This archived news story is available only for your personal, non-commercial use. Information in the story may be outdated or superseded by additional information. Reading or replaying the story in its archived form does not constitute a republication of the story.
BASRA, Iraq (AP) -- The occupation of Iraq is entering a critical stage, with just six months to restore order ahead of the return to self-rule, British Prime Minister Tony Blair said Sunday. His top envoy warned insurgents are growing more sophisticated and planning bigger attacks.
Blair, who visited British troops in southern Iraq, said security in Iraq would be monitored closely as the U.S.-led coalition prepares to transfer authority to a transitional Iraqi government by July 1.
"The important thing is to realize we are about to enter into a very critical six months," the prime minister said on his flight home. "We have got to get on top of the security situation properly and we have got to manage the transition. Both of those things are going to be difficult."
Blair's senior diplomat in Iraq, Sir Jeremy Greenstock, earlier underscored the challenge facing coalition forces.
"The opposition is getting more sophisticated, using bigger bombs and more sophisticated controls," Greenstock said. "We will go on seeing bigger bangs."
On New Year's Eve, a 500-pound car bomb killed eight people celebrating in an upscale restaurant in Baghdad, the capital. On Dec. 27, coordinated strikes struck the southern city of Karbala, killing 19 people, including seven coalition troops, and wounding some 170.
Fighters loyal to deposed Iraqi leader Saddam Hussein are behind 75-80 percent of the attacks while foreign terror groups, using a cell structure, are responsible for the rest, Greenstock said.
Blair, a staunch ally of the United States whose popularity plummeted at home amid allegations his government overstated the threat posed by Saddam, defended the Iraq invasion.
"This conflict here was a conflict of enormous importance because Iraq was a test case," he said in a speech to some of the 10,000 British troops stationed in and around Basra, 340 miles southeast of Baghdad.
"If we backed away from that, we would never be able to confront this threat in the other countries where it exists."
Saddam's Iraq, Blair said, embodied the dual threats facing the world: terrorism, which he called "a perversion of the true faith of Islam," and brutal and repressive regimes that use weapons of mass destruction.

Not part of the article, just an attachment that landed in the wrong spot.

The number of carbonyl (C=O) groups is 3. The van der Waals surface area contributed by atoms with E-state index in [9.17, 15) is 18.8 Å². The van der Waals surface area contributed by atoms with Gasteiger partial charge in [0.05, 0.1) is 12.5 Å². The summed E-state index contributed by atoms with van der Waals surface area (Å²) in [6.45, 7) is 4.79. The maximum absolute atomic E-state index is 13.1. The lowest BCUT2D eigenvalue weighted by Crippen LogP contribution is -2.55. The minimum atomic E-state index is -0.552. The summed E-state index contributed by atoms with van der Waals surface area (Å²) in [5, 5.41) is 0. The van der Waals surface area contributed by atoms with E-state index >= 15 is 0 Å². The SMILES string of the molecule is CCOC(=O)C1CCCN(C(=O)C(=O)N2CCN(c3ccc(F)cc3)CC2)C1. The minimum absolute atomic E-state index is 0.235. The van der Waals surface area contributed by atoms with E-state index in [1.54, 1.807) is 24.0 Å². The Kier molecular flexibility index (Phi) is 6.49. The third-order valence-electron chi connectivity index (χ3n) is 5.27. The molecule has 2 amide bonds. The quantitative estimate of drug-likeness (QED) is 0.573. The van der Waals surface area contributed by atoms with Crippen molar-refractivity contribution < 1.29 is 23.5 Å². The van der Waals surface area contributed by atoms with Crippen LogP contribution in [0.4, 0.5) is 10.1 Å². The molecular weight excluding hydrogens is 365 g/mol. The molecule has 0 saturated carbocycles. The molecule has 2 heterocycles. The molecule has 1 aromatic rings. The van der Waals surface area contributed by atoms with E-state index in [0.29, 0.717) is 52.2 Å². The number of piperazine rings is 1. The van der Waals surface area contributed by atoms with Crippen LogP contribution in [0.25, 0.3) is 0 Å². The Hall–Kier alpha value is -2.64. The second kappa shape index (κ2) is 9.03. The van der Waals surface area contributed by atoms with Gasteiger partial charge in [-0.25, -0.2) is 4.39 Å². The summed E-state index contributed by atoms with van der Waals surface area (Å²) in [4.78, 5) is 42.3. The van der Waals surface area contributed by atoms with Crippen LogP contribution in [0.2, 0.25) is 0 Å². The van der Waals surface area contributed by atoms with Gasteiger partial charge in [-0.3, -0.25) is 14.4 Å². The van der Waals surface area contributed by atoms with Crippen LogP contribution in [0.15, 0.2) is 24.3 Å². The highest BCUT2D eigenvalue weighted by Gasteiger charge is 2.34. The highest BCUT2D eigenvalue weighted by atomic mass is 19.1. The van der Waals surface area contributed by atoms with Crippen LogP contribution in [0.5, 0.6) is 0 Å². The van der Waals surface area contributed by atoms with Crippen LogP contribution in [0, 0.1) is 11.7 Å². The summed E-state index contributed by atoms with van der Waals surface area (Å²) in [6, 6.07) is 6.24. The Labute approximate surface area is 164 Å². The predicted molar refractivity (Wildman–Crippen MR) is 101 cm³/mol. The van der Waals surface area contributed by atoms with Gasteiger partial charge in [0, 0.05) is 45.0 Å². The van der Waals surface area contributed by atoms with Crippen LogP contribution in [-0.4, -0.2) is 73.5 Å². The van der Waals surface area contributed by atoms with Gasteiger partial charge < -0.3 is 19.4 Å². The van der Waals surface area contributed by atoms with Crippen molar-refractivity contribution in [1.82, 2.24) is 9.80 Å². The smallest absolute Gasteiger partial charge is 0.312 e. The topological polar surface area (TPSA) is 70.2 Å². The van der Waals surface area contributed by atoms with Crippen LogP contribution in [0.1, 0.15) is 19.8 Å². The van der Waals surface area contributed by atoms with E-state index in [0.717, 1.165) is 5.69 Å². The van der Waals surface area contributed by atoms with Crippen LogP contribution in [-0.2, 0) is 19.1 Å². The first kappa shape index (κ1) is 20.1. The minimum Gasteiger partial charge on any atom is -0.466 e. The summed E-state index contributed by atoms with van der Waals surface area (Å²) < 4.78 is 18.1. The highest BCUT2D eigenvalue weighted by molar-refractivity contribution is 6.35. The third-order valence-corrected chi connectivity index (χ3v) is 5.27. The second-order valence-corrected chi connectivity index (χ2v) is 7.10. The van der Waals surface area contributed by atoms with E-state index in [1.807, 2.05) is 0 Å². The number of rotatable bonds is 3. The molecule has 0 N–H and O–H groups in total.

Those threats produce chaos and "the whole world system, economically and politically, breaks down," the prime minister said.
Later, in a briefing on his plane, Blair said the Iraq invasion serves as a warning to other "rogue repressive states developing weapons of mass destruction," which include nuclear, biological and chemical.
"It's important to say to countries that may have engaged in such programs: 'Look, there's a different way of dealing with this,"' Blair said.
Since the invasion, Libya and Iran have allowed initial visits by U.N. inspectors and there are hopes it also will curb and influence other countries accused of pursuing programs with weapons of mass destruction.
Blair flew into Iraq's second-largest city by military aircraft from the Egyptian Red Sea resort of Sharm el-Sheik, where he was vacationing with his family. A Flash Airlines jet taking off from the resort on Saturday crashed into the sea, killing all 148 people on board. The Egyptian government said the crash was an accident, not terrorism.
The British prime minister visited a new police academy in the town of Az Zubayr, where he watched Iraqi officers training in self-defense. He met military police from Britain, Denmark, the Czech Republic and Italy.
Basra has been relatively peaceful since it is dominated by the majority Shiite Muslims who were long oppressed by Sunnis favored by Saddam. Officials reported Sunday that a lawyer appointed by the coalition to run one district of the city had been assassinated by unidentified gunmen, though the motive for the slaying was not immediately known.
Blair met the governor of Basra, Judge Wael Abdullatif, at one of Saddam's former palaces, a marble and mosaic expanse that is a base for Britain's 20th Armored Brigade. The governor thanked the British leader for helping rid Iraq of Saddam's dictatorship.
Standing on a terrace overlooking the Shatt-al-Arab River, Blair said that reconstructing Iraq was a "difficult task but one that is immensely important to the whole world."
Blair's trip follows President Bush's surprise Thanksgiving Day visit on Nov. 27 to Baghdad and a visit by Spanish Prime Minister Jose Maria Aznar on Dec. 20. Blair last visited Iraq in May.
Britain sent about 46,000 British troops to the Gulf region and has reported 52 deaths.
In other Iraq developments, an American soldier was shot and wounded during a foot patrol in the city of Tikrit on Sunday, said Maj. Josslyn Aberle, a spokeswoman for the U.S. Army's 4th Infantry Division. He was in stable condition, she added.
(Copyright 2004 by The Associated Press. All Rights Reserved.)